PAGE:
In 1999 Professor Mihalyi Czikszentmihalyi (pronounced `Me-hi Chicksent-me-hiee’) wrote an article in the “American Psychologist titled “If We Are So Rich, Why Aren’t We Happy.” He points out that material rewards, which people value so highly, do not necessarily provide the happiness expected from them because of the well-documented escalation of expectations. If people strive for a certain level of affluence thinking it will make them happy, when they reach it they will already be hankering for the next level. Second, people evaluate their possessions, not in terms of what they need to live comfortably, but in comparison with those who have the most. Third, material rewards alone are not sufficient to make us happy. Czikszentmihalyi points out those other conditions like family, friends and having time to reflect and pursue diverse interests are related to happiness. Given the scarcity of time, there is an inherent conflict in going after more material rewards and spending time with family and friends.
In addition to the American Lawyer article, plenty has been written in recent years about the growing dissatisfaction of lawyers with their careers. In an article appearing in the Vanderbilt Law Review, “On Being a Happy, Healthy, and Ethical Member of an Unhappy, Unhealthy, and Unethical Profession,” Patrick J. Schiltz paints a fairly bleak picture of big firm life in our profession. He points to studies showing lawyers are increasingly depressed, suffering from anxiety, alcoholism and drug abuse. He notes that while the empirical data is sparse, there is also some indication that the divorce rate among lawyers is higher than the rate of other professionals including doctors. Although he noted there is limited information available it appears the physical health of lawyers is not much better than their mental health.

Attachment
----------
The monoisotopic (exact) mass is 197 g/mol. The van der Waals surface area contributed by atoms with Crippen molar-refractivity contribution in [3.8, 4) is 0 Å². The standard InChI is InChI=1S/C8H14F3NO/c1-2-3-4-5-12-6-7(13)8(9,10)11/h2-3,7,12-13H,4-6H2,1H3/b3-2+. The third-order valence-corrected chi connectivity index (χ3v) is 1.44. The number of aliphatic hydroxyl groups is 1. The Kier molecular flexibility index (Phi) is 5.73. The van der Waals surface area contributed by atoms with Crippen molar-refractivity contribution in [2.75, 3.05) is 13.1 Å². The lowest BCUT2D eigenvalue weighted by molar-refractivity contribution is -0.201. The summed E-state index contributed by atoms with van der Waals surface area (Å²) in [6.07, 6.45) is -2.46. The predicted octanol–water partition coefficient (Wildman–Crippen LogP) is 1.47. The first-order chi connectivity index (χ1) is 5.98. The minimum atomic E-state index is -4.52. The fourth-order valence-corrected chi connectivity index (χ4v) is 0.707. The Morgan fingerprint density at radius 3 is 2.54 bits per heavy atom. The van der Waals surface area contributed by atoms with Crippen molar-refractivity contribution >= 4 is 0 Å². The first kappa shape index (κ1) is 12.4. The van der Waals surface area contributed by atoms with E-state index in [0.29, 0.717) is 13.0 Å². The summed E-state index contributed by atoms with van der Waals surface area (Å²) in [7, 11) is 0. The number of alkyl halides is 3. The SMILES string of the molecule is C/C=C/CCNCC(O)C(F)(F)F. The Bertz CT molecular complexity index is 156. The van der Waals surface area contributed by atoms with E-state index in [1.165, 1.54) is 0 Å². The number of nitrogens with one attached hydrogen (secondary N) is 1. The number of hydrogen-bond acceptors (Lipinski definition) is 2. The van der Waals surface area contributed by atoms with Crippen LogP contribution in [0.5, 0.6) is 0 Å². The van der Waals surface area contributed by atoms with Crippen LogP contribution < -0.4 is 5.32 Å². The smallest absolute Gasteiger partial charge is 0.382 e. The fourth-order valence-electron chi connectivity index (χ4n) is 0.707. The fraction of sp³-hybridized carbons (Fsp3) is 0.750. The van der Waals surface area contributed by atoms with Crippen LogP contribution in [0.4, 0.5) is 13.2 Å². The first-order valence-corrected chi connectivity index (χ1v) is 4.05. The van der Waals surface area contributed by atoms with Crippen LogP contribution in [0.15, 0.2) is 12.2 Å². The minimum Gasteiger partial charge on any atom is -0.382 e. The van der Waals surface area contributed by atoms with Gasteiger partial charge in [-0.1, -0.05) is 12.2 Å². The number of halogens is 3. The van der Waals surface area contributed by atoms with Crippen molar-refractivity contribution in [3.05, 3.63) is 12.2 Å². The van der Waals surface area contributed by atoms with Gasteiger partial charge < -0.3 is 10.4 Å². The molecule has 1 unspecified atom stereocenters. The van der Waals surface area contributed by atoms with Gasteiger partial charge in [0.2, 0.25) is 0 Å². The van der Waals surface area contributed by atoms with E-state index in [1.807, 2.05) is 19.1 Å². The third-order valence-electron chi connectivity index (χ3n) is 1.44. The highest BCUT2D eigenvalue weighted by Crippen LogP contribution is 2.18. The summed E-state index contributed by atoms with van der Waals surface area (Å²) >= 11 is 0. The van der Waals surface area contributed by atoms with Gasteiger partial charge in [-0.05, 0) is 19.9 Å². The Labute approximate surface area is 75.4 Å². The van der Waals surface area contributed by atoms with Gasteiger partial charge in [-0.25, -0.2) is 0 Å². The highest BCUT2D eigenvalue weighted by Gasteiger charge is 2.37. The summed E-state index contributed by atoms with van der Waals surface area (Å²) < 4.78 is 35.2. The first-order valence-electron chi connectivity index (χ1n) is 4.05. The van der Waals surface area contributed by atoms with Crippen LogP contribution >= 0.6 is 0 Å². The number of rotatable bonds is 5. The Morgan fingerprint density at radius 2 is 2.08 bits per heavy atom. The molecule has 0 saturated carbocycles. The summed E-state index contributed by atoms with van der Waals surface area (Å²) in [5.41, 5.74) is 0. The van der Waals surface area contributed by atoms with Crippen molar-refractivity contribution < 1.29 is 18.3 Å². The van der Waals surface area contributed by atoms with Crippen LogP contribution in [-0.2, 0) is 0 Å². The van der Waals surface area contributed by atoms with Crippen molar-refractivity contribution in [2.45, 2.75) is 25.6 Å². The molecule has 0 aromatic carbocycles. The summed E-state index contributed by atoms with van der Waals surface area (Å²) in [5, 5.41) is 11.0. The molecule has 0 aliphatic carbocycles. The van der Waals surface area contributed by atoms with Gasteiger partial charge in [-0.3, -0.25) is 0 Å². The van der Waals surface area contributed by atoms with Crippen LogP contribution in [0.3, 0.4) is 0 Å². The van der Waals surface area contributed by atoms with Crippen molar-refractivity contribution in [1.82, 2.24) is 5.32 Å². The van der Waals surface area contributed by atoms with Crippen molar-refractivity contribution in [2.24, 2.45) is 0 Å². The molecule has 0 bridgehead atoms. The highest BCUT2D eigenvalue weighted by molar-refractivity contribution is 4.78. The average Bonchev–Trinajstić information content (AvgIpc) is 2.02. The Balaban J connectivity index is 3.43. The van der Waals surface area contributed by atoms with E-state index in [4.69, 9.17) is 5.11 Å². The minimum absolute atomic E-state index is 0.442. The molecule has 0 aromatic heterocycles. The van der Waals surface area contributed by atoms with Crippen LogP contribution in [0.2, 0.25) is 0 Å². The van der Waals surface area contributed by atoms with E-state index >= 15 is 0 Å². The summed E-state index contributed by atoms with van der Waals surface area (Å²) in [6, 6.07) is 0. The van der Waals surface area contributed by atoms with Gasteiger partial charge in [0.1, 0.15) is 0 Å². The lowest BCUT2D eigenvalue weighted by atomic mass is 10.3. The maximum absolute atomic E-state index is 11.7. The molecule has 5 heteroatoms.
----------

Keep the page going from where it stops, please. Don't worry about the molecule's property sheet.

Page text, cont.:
After discussing the health issues, Professor Schlitz then discusses studies showing the unhappiness of lawyers. A RAND study of California lawyers shows that only half would become lawyers if they had it to do again. A study of North Carolina lawyers reveals that one quarter would not become lawyers if they had it to do again. With the exception of a Chicago study, all of the surveys reveal a substantial decline in lawyer satisfaction. The lawyers who are the most dissatisfied are the ones working for large law firms.